- Cost-based valuations assume it is possible to value a brand on the basis of what it costs to build or what it might cost to re-create. Unfortunately, past “cost to build” is not a guide to current value. And, by definition, unique brands are not re-created easily.
- Income-based valuations come in two common forms; royalty-relief method and discounted cash flows (DCF).
- The Royalty-relief method assumes that a business does not own the brand and therefore needs to license from someone else. If a brand has to be licensed from a third-party, a royalty rate will be charged for the privilege of using the brand. In contrast, ownership of the brand relieves the business from paying a royalty rate. While occasionally seen in legal cases, the royalty-relief method can prove difficult because it is dependent on finding comparable royalty rates and the details behind their calculations.
- Discounted cash flow. This method looks at free cash flow generated by the business under solid assumptions and then applies an appropriate discount rate to determine the business’s present value. This is the most common form of brand valuation used today.
The Discounted Cash Flow method separates analysis into three areas:
- Financial Analysis to isolate free cash flow
- Brand Driver Analysis to determine the influence of brands on that cash flow
- Brand Risk Analysis to discount the free cash flow based on calculated risk
Below is a step-by-step process that results in a Brand Value that has many potential applications.
Discounted Cash Flow Brand Valuation Process
Using Brand Value Applications
There are at least twenty different proven brand valuation applications developed to date that fall into three general areas of business management decision-making; increasing revenue, lowering cost, or reducing risk. Depending on the business need, a strong brand valuation methodology can be fine-tuned to address specific challenges facing an enterprise. Most applications can be highly profitable with little or no capital investment.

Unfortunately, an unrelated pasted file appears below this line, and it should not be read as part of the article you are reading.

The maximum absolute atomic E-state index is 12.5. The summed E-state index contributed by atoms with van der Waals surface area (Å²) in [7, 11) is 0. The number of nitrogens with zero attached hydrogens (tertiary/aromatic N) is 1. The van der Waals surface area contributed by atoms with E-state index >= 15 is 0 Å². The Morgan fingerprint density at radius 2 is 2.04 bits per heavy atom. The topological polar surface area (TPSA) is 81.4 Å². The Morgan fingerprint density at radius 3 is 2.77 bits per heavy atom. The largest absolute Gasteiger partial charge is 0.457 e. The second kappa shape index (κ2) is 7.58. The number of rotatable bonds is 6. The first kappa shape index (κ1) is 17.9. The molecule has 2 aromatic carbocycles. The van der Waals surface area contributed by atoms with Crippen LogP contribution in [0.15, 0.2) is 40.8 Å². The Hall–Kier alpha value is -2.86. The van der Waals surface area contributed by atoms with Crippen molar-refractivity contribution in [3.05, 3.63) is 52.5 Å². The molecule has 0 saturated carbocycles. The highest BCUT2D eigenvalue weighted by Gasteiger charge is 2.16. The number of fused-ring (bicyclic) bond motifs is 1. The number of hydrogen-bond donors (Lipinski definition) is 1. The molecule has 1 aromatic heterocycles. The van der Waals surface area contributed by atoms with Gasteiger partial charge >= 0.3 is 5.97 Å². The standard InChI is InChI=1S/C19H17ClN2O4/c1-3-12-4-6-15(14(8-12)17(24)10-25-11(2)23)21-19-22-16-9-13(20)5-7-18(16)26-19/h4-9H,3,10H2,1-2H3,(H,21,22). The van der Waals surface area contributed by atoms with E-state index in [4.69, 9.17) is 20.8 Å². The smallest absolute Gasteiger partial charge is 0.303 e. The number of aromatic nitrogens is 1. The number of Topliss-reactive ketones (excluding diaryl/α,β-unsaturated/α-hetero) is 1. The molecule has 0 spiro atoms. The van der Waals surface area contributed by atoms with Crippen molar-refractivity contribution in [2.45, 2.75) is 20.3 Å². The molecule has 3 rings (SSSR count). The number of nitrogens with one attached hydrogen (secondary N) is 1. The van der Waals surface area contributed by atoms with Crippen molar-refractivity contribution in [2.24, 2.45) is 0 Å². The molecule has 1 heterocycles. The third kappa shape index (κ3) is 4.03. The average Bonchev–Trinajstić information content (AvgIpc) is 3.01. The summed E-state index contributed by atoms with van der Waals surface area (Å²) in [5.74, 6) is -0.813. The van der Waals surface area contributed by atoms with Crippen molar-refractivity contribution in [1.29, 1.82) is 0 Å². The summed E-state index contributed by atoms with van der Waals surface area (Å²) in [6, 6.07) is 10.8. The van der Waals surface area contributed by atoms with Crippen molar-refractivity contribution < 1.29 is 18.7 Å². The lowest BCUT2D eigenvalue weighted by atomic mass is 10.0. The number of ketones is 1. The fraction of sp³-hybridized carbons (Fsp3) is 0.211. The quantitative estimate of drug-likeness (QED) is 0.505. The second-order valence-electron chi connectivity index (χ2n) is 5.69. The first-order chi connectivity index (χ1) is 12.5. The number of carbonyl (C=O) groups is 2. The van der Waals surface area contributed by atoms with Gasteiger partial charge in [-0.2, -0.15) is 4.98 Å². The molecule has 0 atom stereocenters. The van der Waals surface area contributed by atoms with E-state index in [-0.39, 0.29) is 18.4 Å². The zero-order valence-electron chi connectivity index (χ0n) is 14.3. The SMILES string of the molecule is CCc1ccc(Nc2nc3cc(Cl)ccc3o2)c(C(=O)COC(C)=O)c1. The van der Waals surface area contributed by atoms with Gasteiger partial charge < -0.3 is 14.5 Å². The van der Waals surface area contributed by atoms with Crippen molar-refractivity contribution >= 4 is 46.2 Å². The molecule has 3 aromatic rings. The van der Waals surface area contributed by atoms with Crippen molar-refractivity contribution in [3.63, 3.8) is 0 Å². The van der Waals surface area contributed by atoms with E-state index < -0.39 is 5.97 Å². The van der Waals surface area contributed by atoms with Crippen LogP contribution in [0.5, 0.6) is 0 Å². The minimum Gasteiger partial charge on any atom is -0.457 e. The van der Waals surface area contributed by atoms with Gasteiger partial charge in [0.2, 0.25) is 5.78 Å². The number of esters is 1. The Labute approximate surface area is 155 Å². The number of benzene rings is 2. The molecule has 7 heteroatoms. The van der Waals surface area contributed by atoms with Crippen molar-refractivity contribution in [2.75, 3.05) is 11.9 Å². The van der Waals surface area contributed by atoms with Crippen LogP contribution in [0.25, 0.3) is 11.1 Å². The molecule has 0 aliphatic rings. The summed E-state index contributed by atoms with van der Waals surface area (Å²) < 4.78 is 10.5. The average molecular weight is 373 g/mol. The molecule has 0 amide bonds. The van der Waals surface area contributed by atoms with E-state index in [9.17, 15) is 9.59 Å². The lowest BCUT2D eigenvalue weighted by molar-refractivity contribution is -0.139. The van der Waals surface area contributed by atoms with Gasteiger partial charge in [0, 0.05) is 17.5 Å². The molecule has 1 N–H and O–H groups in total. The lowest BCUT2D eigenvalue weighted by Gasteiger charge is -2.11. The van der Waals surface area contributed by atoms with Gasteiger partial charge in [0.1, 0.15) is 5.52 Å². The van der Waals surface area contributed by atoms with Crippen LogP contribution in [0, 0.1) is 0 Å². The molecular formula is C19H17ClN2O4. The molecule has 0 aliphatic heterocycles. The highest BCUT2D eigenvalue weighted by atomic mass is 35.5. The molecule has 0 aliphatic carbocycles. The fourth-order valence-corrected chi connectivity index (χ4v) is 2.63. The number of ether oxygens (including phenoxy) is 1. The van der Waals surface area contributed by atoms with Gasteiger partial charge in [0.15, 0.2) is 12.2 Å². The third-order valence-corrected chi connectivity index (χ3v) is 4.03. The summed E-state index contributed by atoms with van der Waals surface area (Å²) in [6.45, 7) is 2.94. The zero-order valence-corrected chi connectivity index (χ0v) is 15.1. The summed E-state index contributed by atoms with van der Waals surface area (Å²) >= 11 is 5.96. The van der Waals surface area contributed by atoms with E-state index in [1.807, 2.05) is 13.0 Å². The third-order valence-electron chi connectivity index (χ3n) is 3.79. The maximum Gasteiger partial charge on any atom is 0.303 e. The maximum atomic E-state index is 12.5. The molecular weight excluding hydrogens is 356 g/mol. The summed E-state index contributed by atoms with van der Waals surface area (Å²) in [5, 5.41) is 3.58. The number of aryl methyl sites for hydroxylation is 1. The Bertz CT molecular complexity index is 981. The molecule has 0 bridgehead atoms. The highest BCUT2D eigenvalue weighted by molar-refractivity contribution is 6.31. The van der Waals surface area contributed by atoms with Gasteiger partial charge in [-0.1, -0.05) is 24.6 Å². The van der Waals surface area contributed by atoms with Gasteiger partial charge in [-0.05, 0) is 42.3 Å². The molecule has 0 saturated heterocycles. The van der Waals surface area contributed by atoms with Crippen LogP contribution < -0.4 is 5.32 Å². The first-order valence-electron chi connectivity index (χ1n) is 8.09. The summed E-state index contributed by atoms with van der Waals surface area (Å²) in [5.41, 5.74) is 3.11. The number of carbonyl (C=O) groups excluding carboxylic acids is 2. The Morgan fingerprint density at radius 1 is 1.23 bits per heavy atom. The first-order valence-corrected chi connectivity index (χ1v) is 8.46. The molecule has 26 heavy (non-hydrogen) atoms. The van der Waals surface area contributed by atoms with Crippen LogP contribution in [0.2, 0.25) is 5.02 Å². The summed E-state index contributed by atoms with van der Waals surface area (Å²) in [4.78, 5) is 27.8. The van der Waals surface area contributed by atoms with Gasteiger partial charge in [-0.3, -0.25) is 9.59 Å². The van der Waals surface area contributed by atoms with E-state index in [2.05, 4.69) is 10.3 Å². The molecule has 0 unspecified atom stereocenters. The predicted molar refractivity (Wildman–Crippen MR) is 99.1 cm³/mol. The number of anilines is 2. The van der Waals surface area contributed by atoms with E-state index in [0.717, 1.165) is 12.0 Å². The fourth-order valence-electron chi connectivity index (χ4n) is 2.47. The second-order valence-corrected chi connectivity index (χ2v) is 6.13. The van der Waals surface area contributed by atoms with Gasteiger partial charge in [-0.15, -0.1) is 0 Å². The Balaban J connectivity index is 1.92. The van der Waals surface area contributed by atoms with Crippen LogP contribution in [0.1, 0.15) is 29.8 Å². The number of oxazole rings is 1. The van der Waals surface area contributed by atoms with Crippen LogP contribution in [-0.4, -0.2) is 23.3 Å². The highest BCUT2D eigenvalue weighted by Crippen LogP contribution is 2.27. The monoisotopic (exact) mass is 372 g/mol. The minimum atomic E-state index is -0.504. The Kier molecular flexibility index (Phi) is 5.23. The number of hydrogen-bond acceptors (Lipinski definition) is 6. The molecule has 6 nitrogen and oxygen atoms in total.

Brand “Option Value” –Identifying Future Value Opportunities
Brand Valuation looks at current data to calculate value and determine optimal management tools to move a business ahead. But one real opportunity is to use valuation methodology to identify future opportunities. A brand with many avenues to future growth is undoubtedly more valuable than a brand with limited growth opportunities.
In classic finance terms, a business valuation can include “option value” in addition to the discounted cash flow valuation of the existing business. Option value relates to quantifying the value of future choices. For example, if a company has a plant in Asia that was built with regulatory approval, it may own barriers to entry versus its competitors. As a result, it may have access to additional product revenues with little competition. So focusing on Brand Option Value can identify ways to optimize and grow a business from the perspective of the brand. This becomes a powerful lens for growth.
Another example of this is Apple. Their continuing expansion has also fueled greater options for growth. When they initially moved from computers into music via iTunes and the iPod, this gave their brand greater stretch and consumer permission. This momentum continues to drive them into new territories of value. Along the way, they have locked in attractive raw material pricing, lower manufacturing costs, higher levels of customer service capabilities, etc., and often cornered the market in new technologies. Think about the iPhone, iPad, and iCloud as new foundations. So Brand Option Value can be an organic tool for focusing growth. Today, Apple has many options beyond computers.
Brand Valuation, as a formal business tool, can help companies plan, optimize and navigate their future. By identifying incremental revenue opportunities, or ways to lower cost and reduce risk, companies can move forward with greater certainty and clearer direction.